South Korean aviation authorities will hold safety inspections on PMT Air and six other foreign airlines in the coming days, said an official with the South Korean Civil Aviation Safety Authority. He spoke on condition of anonymity because he was not authorized to speak to the media.

PMT Air has six roundtrip flights a week between Siem Reap and the South Korean cities of Incheon and Busan, according to the airline's Web site.

The last major air accident in Cambodia was in 1997, when a Vietnam Airlines TU-134B crashed while trying to land during a rainstorm at Phnom Penh International Airport, killing more than 60 people.
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Official: No Survivors in Cambodia Crash

Cambodia's Prime Minister Hun Sen, left, shakes hands with Shin Hyun-suk, South Korean Ambassador to Cambodia before a meeting at Kampot province's headquarters, some 130 kilometers (80 miles) southwest of Phnom Penh, Cambodia, Tuesday, June 26, 2007. Cambodia's prime minister said Tuesday a passenger plane likely crashed into a mountain and expressed little hope for survivors, just a day after the flight between two of the country's most popular tourist destinations went missing. (AP Photo/Heng Sinith) (Heng Sinith - AP)

The Associated Press
Tuesday, June 26, 2007; 10:36 PM

KAMPOT, Cambodia -- Search teams confirmed Wednesday there were no survivors from a plane that crashed in southern Cambodia with 22 people aboard, including South Korean and Czech tourists, officials said.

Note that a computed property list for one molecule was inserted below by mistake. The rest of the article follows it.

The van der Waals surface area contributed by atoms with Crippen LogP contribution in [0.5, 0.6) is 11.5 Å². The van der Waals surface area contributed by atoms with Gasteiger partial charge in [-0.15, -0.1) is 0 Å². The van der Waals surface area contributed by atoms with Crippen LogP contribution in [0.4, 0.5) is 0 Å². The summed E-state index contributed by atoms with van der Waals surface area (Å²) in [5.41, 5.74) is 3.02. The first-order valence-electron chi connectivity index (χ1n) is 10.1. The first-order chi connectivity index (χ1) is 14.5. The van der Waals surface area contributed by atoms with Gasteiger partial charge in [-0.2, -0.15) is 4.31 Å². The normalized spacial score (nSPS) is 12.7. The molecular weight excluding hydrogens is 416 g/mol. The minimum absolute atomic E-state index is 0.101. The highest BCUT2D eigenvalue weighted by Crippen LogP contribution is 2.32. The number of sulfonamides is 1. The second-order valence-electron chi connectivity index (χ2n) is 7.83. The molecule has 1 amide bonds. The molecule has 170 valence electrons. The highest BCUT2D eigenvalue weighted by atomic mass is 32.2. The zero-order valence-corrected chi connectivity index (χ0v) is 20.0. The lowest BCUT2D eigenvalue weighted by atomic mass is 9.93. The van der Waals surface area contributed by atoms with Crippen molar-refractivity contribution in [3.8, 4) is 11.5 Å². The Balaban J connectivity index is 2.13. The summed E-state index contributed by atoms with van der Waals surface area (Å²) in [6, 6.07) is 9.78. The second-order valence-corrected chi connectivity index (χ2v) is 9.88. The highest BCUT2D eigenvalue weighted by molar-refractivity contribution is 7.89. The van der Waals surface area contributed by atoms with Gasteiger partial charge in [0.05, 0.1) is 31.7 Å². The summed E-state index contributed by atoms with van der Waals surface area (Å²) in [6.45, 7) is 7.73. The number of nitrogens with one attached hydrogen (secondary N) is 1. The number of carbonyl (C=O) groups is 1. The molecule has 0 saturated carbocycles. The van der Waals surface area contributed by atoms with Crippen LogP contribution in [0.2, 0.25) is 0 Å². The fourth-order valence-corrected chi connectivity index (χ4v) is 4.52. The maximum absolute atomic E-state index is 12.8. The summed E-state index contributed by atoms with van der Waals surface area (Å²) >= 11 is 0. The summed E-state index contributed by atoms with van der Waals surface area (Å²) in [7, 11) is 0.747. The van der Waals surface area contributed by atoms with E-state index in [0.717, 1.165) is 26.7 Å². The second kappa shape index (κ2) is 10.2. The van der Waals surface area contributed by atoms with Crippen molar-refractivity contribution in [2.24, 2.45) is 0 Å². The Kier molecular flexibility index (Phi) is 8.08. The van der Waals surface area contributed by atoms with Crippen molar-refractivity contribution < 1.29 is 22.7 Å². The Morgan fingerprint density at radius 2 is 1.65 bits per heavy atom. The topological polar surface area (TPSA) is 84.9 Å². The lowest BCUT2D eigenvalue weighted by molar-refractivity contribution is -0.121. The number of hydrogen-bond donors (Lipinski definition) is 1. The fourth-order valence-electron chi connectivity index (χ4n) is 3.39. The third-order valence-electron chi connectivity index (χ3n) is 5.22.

The Russian-made An-24 aircraft operated by PMT Air crashed Monday during a storm while flying between Siem Reap _ site of the famed Angkor Wat temple complex _ and Sihanoukville on the southern coast.

"All have died. It is confirmed," Information Minister Khieu Kanharith said.

Sixteen South Korean and three Czech tourists were on board, as well as five Cambodian airline employees and a Russian co-pilot, officials said.

A helicopter spotted the crash site for the first time early Wednesday morning after some 1,000 soldiers and police mounted an urgent two-day search by land and air through treacherous jungle in rainy monsoon weather.

The plane's wreckage was high on a forested mountain northeast of Bokor Mountain in Kampot province, according to provincial Deputy Governor Khoy Khun Huor, who said he saw the crash site from a helicopter. He said the wreckage did not appear to have been on fire.

"The immediate step to be taken is to clear some forest for access," he said. "Helicopters now cannot land close to it."

All rescue teams have now been ordered to rush to the crash site, said Nhim Vanda, first vice president of the National Committee for Disaster Management.

More than a dozen family members of some of the South Korean passengers arrived in Phnom Penh from Seoul late Tuesday to await news of the fate of their relatives.

Ly Thuch, a disaster management official, said the Cambodian government will pay for their accommodation while they are in the country.

PMT Air is a small Cambodia airline that began flights in January from Siem Reap to Sihanoukville, a new domestic route launched by the government to spur the country's burgeoning tourism industry.